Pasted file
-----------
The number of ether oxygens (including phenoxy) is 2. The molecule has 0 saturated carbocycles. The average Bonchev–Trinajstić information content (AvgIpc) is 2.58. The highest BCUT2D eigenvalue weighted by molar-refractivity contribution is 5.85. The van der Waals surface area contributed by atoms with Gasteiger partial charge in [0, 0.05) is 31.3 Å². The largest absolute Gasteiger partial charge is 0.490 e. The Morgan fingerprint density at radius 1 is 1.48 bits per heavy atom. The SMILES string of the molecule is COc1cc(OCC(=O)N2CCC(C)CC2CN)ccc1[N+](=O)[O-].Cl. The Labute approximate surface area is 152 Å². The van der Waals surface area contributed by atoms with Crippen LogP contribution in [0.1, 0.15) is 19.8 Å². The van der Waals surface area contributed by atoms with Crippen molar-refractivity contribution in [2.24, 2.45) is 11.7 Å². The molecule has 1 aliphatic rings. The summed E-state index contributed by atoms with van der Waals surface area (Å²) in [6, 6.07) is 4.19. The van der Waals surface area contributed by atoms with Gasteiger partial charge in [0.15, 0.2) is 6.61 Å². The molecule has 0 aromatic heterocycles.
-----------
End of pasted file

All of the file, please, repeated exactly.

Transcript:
The number of ether oxygens (including phenoxy) is 2. The molecule has 0 saturated carbocycles. The average Bonchev–Trinajstić information content (AvgIpc) is 2.58. The highest BCUT2D eigenvalue weighted by molar-refractivity contribution is 5.85. The van der Waals surface area contributed by atoms with Gasteiger partial charge in [0, 0.05) is 31.3 Å². The largest absolute Gasteiger partial charge is 0.490 e. The Morgan fingerprint density at radius 1 is 1.48 bits per heavy atom. The SMILES string of the molecule is COc1cc(OCC(=O)N2CCC(C)CC2CN)ccc1[N+](=O)[O-].Cl. The Labute approximate surface area is 152 Å². The van der Waals surface area contributed by atoms with Crippen LogP contribution in [0.1, 0.15) is 19.8 Å². The van der Waals surface area contributed by atoms with Crippen molar-refractivity contribution in [2.24, 2.45) is 11.7 Å². The molecule has 1 aliphatic rings. The summed E-state index contributed by atoms with van der Waals surface area (Å²) in [6, 6.07) is 4.19. The van der Waals surface area contributed by atoms with Gasteiger partial charge in [0.15, 0.2) is 6.61 Å². The molecule has 0 aromatic heterocycles.